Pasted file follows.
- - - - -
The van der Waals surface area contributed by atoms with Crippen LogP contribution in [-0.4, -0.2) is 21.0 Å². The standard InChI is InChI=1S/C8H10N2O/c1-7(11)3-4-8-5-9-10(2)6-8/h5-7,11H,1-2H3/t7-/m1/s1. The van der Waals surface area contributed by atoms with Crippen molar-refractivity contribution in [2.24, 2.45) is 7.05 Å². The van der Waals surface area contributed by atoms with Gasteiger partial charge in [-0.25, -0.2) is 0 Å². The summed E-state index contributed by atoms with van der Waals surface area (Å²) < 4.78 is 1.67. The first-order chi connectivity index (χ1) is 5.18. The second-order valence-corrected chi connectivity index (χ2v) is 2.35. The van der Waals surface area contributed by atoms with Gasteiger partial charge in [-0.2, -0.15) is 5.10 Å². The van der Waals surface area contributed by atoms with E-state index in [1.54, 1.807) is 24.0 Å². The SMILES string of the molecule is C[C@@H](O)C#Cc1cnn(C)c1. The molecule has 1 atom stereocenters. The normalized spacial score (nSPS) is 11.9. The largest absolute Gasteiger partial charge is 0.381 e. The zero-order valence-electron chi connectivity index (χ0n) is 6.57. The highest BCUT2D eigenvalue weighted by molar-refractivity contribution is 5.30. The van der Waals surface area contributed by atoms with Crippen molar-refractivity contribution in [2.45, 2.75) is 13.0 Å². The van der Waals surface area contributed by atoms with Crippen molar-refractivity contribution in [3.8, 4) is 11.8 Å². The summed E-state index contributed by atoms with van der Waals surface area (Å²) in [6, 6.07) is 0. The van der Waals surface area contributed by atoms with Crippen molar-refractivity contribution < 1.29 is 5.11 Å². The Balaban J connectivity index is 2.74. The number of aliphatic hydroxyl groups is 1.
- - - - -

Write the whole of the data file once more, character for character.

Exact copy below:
The van der Waals surface area contributed by atoms with Crippen LogP contribution in [-0.4, -0.2) is 21.0 Å². The standard InChI is InChI=1S/C8H10N2O/c1-7(11)3-4-8-5-9-10(2)6-8/h5-7,11H,1-2H3/t7-/m1/s1. The van der Waals surface area contributed by atoms with Crippen molar-refractivity contribution in [2.24, 2.45) is 7.05 Å². The van der Waals surface area contributed by atoms with Gasteiger partial charge in [-0.25, -0.2) is 0 Å². The summed E-state index contributed by atoms with van der Waals surface area (Å²) < 4.78 is 1.67. The first-order chi connectivity index (χ1) is 5.18. The second-order valence-corrected chi connectivity index (χ2v) is 2.35. The van der Waals surface area contributed by atoms with Gasteiger partial charge in [-0.2, -0.15) is 5.10 Å². The van der Waals surface area contributed by atoms with E-state index in [1.54, 1.807) is 24.0 Å². The SMILES string of the molecule is C[C@@H](O)C#Cc1cnn(C)c1. The molecule has 1 atom stereocenters. The normalized spacial score (nSPS) is 11.9. The largest absolute Gasteiger partial charge is 0.381 e. The zero-order valence-electron chi connectivity index (χ0n) is 6.57. The highest BCUT2D eigenvalue weighted by molar-refractivity contribution is 5.30. The van der Waals surface area contributed by atoms with Crippen molar-refractivity contribution in [2.45, 2.75) is 13.0 Å². The van der Waals surface area contributed by atoms with Crippen molar-refractivity contribution in [3.8, 4) is 11.8 Å². The summed E-state index contributed by atoms with van der Waals surface area (Å²) in [6, 6.07) is 0. The van der Waals surface area contributed by atoms with Crippen molar-refractivity contribution < 1.29 is 5.11 Å². The Balaban J connectivity index is 2.74. The number of aliphatic hydroxyl groups is 1.